From the July 2010 issue

I heard that the light from nuclear fusion reactions in the Sun’s core takes about 200,000 years to reach its surface. I thought the speed of light is constant. Why does it take so long?

Tom Foltz, Lansing, Michigan
By | Published: July 26, 2010 | Last updated on May 18, 2023
September 2010 nuclear reactions
Nuclear reactions in the Sun’s core produce light and other types of radiation. As light photons leave the core, they run into electrons and atomic nuclei, scattering off each one. These interactions cause photons to take, on average, 200,000 years to move from the Sun’s core to its surface.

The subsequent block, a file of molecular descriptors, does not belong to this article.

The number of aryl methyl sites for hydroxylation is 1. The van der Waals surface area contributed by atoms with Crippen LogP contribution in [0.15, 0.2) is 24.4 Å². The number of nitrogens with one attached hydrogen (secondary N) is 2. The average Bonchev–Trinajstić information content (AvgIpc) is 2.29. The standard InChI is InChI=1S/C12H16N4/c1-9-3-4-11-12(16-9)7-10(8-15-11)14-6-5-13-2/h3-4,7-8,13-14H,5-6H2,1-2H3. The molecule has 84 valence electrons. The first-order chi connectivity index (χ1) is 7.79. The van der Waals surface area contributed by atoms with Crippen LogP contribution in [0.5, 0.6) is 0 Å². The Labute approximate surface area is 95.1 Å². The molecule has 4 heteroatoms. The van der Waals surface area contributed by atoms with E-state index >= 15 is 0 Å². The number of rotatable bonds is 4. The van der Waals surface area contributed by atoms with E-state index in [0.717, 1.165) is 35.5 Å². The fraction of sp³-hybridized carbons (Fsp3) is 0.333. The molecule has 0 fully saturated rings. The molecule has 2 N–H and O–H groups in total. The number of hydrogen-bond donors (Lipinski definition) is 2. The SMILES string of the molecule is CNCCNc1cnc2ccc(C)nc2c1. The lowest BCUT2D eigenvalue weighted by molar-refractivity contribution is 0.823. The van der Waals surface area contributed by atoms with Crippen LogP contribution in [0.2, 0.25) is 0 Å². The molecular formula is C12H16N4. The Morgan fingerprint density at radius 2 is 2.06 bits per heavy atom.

Astronomy: Roen Kelly

The speed of light is constant, but the problem is that the light (or more generally, radiation) doesn’t travel directly from the Sun’s center to the surface. The light that originates at the Sun’s core is scattered many times — sometimes toward the surface, sometimes back toward the core, sometimes sideways — before finally arriving at the surface and escaping into space.